General Bakht Khan
|Died||13 May 1859 (aged 61–62)|
|Occupation||Subedar in the British East India Company, Commander-in-chief of Indian Rebels under Mughal Emperor|
|Known for||Indian Revolution of 1857|
General Bakht Khan (1797–13 May 1859) was commander-in-chief of the Indian independent forces in the region of Delhi during the Indian Rebellion of 1857 against the East India Company.
Bakht Khan was of Rohilla Yousafzai heritage on his father's side while his mother was an Awadhi princess. He was born in Bijnor in Rohilkhand and later became a subedar, the chief native commanding officer, in the army of the East India Company, gaining forty years of experience in the Bengal horse artillery and seeing action in the First Anglo-Afghan War.
Before the rebellion Subedar Bakht Khan was well known to a number of British officers, including several who were to serve against him during the siege of Delhi in 1857. One colonel described him as being "a most intelligent character" who was "very fond of English society".
Indian Rebellion of 1857 started when a group of sepoys rebelled against the introduction of rifle cartridges that were allegedly greased with pig or beef fat. This offended both Muslim soldiers, who did not eat pork and Hindu soldiers, who did not eat beef. The uprising spread rapidly in the surrounding areas of Delhi against the British.
With the outbreak of the mutiny in Bareilly, Subhedar Bahadur Khan had been acclaimed as general by the sepoys involved. When Bakht Khan heard of the rebellion in Meerut, he decided to march to Delhi to support the Mughal emperor Bahadur Shah Zafar's army. By the time Bakht Khan arrived at Delhi on 1 July 1857, with a large number of Rohilla sepoys, the city had already been taken by rebel forces and the Mughal ruler Bahadur Shah Zafar had been proclaimed Emperor of India. The Bareilly Brigade led by Bakht Khan included four regiments of Bengal Native Infantry, one of cavalry and a battery of artillery. The appearance of this substantial reinforcement, marching in good order, dismayed the British besieging Delhi and impressed Bahadur Shah Zafar. Bakht and his officers were quickly summoned to meet with the emperor.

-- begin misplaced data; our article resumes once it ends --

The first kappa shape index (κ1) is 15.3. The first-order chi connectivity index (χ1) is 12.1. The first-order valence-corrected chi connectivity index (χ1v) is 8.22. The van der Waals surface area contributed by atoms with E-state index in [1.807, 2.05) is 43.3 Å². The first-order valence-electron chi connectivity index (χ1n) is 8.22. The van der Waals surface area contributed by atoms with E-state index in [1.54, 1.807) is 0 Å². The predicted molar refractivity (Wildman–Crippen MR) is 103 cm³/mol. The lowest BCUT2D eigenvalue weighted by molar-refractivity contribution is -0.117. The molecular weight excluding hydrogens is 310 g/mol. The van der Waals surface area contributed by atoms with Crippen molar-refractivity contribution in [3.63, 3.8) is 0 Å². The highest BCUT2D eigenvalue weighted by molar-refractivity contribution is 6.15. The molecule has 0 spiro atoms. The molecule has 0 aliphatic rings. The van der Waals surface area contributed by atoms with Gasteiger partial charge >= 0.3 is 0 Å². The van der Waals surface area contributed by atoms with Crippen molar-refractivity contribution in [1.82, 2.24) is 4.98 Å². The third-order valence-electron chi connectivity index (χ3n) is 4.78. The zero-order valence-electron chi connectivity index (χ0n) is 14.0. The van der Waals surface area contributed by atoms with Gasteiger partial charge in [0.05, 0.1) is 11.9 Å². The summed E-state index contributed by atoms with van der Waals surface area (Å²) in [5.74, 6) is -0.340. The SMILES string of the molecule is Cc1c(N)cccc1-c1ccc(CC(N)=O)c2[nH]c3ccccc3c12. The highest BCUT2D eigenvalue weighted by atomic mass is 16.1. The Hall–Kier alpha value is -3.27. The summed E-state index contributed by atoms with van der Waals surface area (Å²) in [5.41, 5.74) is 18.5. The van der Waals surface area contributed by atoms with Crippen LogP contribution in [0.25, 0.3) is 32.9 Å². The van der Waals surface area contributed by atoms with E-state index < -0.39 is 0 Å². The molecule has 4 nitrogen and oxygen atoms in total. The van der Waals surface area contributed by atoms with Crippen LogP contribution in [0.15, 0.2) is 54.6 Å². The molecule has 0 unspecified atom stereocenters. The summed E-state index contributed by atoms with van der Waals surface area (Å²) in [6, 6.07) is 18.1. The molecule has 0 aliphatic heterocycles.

The emperor's eldest son, Mirza Mughal, also called Mirza Zahiruddin, had been given the title of chief general, but this prince had no military experience.  This was the moment when Bakht Khan along with his forces arrived in Delhi. With his arrival, the leadership position did improve. Bakht Khan's administrative abilities quickly became evident, and the emperor gave him actual authority and the title of Saheb-e-Alam Bahadur, or Lord Governor General. Khan was virtual commander of the sepoy forces, although Mirza Zahiruudin was still the commander-in-chief.
Bakht Khan faced many problems which needed his immediate attention. The first and foremost problem was financial, to solve it he obtained from the Emperor authority to collect taxes. The second problem was the logistical one of supplies, which became more and more acute with the passage of time and even more so when British forces assaulted the city in September 1857. The British had many spies and agents in the city and were constantly pressuring Bahadur Shah to surrender. The situation around Delhi proceeded to deteriorate rapidly; Bakht Khan's leadership could not compensate for the rebels' lack of organization, supplies and military strength. Delhi was besieged by the British on 8 June 1857. On 14 September, the British captured the Kashmiri Gate and Bahadur Shah fled to Humayun's Tomb before surrendering to the British (against Bakht Khan's pleas) on 20 September. The emperor was arrested, and his sons Mirza Abu Bakr and Mirza Khizr Sultan were executed by the British. In the aftermath of the city's capture, the victorious troops sacked the city for several days before order was eventually restored.
Bakht Khan himself left Delhi and joined rebel forces in Lucknow and Shahjahanpur. Later, Bahadur Shah Zafar was tried on the charges of treason and exiled to Rangoon, Burma where he died in 1862.
On 13 May 1859, he was mortally wounded and died. He was buried in the graveyard of Nanser, then part of Swat; now in District Buner, Khyber Pakhtunkhwa Province of Pakistan. One expert in the matters of Swat history claims that he came to Swat after the war was lost and spent the rest of his life under the protection of Akhund of Swat.